Last November the U.S. Supreme Court considered the appeal in Ashcroft v. Raich, regarding approval for so-called medical marijuana, that is, for marijuana by prescription. Hearing the case, Justice Stephen Breyer stated: “Medicine by regulation is better than medicine by referendum.”
This is a Hobson’s choice: in either case, the individual is denied free access to the drug of his choice. Regrettably, some libertarians view the quest for medical marijuana as a cause deserving their support. In a vain effort to bolster their case, they mistakenly appeal to the authority of Benjamin Rush (1746–1813), the “father” of American psychiatry and a champion of the therapeutic state.
The following bogus statement, attributed to Rush, is quoted and requoted from one author and website to another: “Unless we put medical freedoms into the Constitution, the time will come when medicine will organize into an undercover dictatorship. . . . All such laws are un-American and despotic and have no place in a republic. . . . The Constitution of this republic should make special privilege for medical freedom as well as religious freedom.” Rush never said any such thing, and anyone familiar with the history of psychiatry ought to recognize that the quotation is an obvious fabrication.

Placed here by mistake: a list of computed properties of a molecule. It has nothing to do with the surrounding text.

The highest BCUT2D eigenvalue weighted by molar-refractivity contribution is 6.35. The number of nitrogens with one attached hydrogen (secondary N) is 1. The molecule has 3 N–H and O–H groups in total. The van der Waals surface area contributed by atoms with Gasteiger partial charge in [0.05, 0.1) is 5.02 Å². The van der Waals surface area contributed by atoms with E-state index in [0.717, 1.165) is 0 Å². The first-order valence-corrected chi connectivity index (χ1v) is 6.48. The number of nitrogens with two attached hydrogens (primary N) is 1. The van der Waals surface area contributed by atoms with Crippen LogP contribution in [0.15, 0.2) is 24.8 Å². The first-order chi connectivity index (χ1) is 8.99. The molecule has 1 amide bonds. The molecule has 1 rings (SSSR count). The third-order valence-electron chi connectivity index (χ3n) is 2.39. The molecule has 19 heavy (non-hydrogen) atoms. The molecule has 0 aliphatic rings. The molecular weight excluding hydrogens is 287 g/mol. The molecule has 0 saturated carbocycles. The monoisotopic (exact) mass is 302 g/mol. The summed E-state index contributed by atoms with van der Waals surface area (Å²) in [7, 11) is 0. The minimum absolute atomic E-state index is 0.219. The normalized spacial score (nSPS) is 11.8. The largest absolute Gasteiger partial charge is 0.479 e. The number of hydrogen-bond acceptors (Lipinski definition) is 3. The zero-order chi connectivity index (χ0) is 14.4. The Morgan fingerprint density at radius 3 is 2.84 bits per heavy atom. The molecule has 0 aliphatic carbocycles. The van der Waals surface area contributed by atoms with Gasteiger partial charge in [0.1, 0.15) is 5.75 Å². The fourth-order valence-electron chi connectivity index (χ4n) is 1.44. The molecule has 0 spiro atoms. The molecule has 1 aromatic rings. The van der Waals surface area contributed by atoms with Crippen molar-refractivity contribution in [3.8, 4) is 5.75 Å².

Rush crusaded for the medicalization of personal and social problems and their coercive control by means of “therapeutic” sanctions. He invented numerous diseases, among them the malady he named “derangement in the principle of faith or the believing faculty.” He described it as follows: “[P]ersons who deny their belief in the utility of medicine, as practiced by regular bred [trained] physicians, believing implicitly in quacks; [and] persons who refuse to admit human testimony in favor of the truths of the Christian religion.”
Like the advocates of medical marijuana today, Rush regarded his policies as humane and “mild.” In fact, they were brutal: “Lying, as a vice, is said to be incurable. The same thing may be said of it as a disease. . . . Its only remedy is, bodily pain, inflicted by the rod, or confinement, or abstinence from food.” For good measure, he added: “Terror acts powerfully upon the body, through the medium of the mind, and should be employed in the cure of madness.” Rush went so far as to invent a new “therapeutic” device—actually, an instrument of terror and torture—which he presciently called the “tranquilizing chair.”
Not only did Rush oppose the kind of “medical freedoms” the bogus quote attributes to him, he also diagnosed “the excess of the passion for liberty” as a form of mental illness. Lamenting this passion, “inflamed by the successful issue of the [Revolutionary] war,” he explained: “The extensive influence which these opinions had upon the understandings, passions, and morals of many of the citizens of the United States, constituted a form of insanity, which I shall take the liberty of distinguishing by the name of anarchia.” Disappointed with his political efforts, he declared: “Were we to live our lives over again and engage in the same benevolent enterprise, our means should not be reasoning but bleeding, purging, low diet, and the tranquilizing chair.”